Foresight Nanotech Institute Logo

« Go Back

You are viewing
Foresight Archives

Image of nano

Interfacing to Dense Nanowire Circuits with Self-Assembled Connectors

Tad Hogg* and Yong Chen

HP Labs,
Palo Alto, CA 94304 USA

This is an abstract for a presentation given at the
11th Foresight Conference on Molecular Nanotechnology


Current nanoscale fabrication allows creating dense circuits, e.g., nanowire crossbars with spacings of about 10nm [1]. With active molecular components between the crossed nanowires, these structures could form dense memory and logic circuits [2].

Unfortunately, current technology cannot reliably connect large numbers of nanoscale devices into precisely specified circuits. While lithography can create microscale circuits with many components, high yield and low unit cost, this combination of capabilities is not yet possible for molecular-scale devices.

Thus one practical challenge for dense nanoscale circuits is fabricating interfaces to provide input data and extract the results. Such interfaces must connect nanoscale circuits with the far larger microscale electronics, but current technology cannot form precisely patterned connections at the density required for the nanoscale circuits.

An alternate approach to fabricating interface circuits relies on self-assembly: forming connections via a stochastic process, resulting in random variation in the final circuit. Thus designing a circuit for fabrication via self-assembly must account for this variation. Fortunately, various statistical regularities allow reliable circuit construction in spite of random variations [3,4].

As a specific example, we examine the design of a demultiplexer useful for addressing dense nanoscale circuits via a small number of larger wires fabricated with conventional lithography [5]. Ideally, such circuits allow selecting one of N individual wires with an address specified by only of order log(N) addressing wires. We show how this advantage remains in spite of random variation in the connections due to self-assembly. Specifically, adding a few more addressing wires than would be required when there is no variation makes the resulting circuit very likely to be able to address all the nanowires. For circuits consisting of many nanowires, the probability of fabricating a functional demultiplexer shows an abrupt transition to near perfect performance as the number of additional wires increases. This threshold, which provides a design guideline for constructing such circuits, is analogous to the well-known behavior of the likelihood two people in a group share the same birthday as the size of the group increases.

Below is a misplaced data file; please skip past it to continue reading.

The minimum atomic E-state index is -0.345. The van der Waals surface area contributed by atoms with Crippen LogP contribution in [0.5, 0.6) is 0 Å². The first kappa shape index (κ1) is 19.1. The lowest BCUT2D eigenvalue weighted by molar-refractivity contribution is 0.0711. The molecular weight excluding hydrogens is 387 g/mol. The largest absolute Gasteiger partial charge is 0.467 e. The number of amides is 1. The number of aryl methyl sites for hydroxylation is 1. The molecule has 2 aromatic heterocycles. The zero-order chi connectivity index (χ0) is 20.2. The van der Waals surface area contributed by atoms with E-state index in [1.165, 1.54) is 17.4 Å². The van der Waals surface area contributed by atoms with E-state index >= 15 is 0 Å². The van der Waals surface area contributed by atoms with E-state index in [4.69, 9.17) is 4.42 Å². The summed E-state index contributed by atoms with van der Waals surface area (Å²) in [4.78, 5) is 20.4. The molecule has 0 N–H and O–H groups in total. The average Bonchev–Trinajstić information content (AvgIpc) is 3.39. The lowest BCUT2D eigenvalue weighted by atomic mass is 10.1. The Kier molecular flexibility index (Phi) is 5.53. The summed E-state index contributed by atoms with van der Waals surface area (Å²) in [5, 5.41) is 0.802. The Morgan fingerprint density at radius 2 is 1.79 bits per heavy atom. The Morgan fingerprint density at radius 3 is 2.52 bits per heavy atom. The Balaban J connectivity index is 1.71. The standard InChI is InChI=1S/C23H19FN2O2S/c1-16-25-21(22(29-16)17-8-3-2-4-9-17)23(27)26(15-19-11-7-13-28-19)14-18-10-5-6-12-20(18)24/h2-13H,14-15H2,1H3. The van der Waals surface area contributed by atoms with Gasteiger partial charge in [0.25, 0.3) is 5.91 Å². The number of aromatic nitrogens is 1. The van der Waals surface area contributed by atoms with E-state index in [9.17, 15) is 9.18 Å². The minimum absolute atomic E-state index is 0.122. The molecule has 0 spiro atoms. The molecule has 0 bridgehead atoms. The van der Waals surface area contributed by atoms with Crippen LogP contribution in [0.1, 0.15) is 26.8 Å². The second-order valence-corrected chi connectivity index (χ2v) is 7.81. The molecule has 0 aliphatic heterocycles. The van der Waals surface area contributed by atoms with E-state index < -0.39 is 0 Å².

More generally, the existence of these statistical thresholds provides opportunities to reliably create other dense nanoscale circuits in spite of random variations introduced during fabrication. An important open issue for extending this work is better understanding of the stochastic nature of various self-assembly processes, such as the extent to which defect locations are correlated.


[1] N. Melosh et al., Ultrahigh-Density Nanowire Lattices and Circuits, Science 300:112-115 (2003)

[2] C. P. Collier et al., Electronically Configurable Molecular-Based Logic Gates, Science 285:391-394 (1999)

[3] J. von Neumann, Probabilistic Logics and the Synthesis of Reliable Organisms from Unreliable Components, Automata Studies 34:43-98 (1956)

[4] J. Heath et al., A Defect-Tolerant Computer Architecture: Opportunities for Nanotechnology, Science 280:1716-1721 (1998)

[5] P. J. Kuekes and R. S. Williams, Demultiplexer for a Molecular Wire Crossbar Network, US Patent 6,256,767, 2001

[6] We thank P. Kuekes for helpful discussions.

*Corresponding Address:
Tad Hogg
HP Labs
1501 Page Mill Road
Palo Alto, CA 94304 USA
Phone: 650 857 2519 Fax: 650 852 8156


Foresight Programs


Home About Foresight Blog News & Events Roadmap About Nanotechnology Resources Facebook Contact Privacy Policy

Foresight materials on the Web are ©1986–2017 Foresight Institute. All rights reserved. Legal Notices.

Web site developed by Stephan Spencer and Netconcepts; maintained by James B. Lewis Enterprises.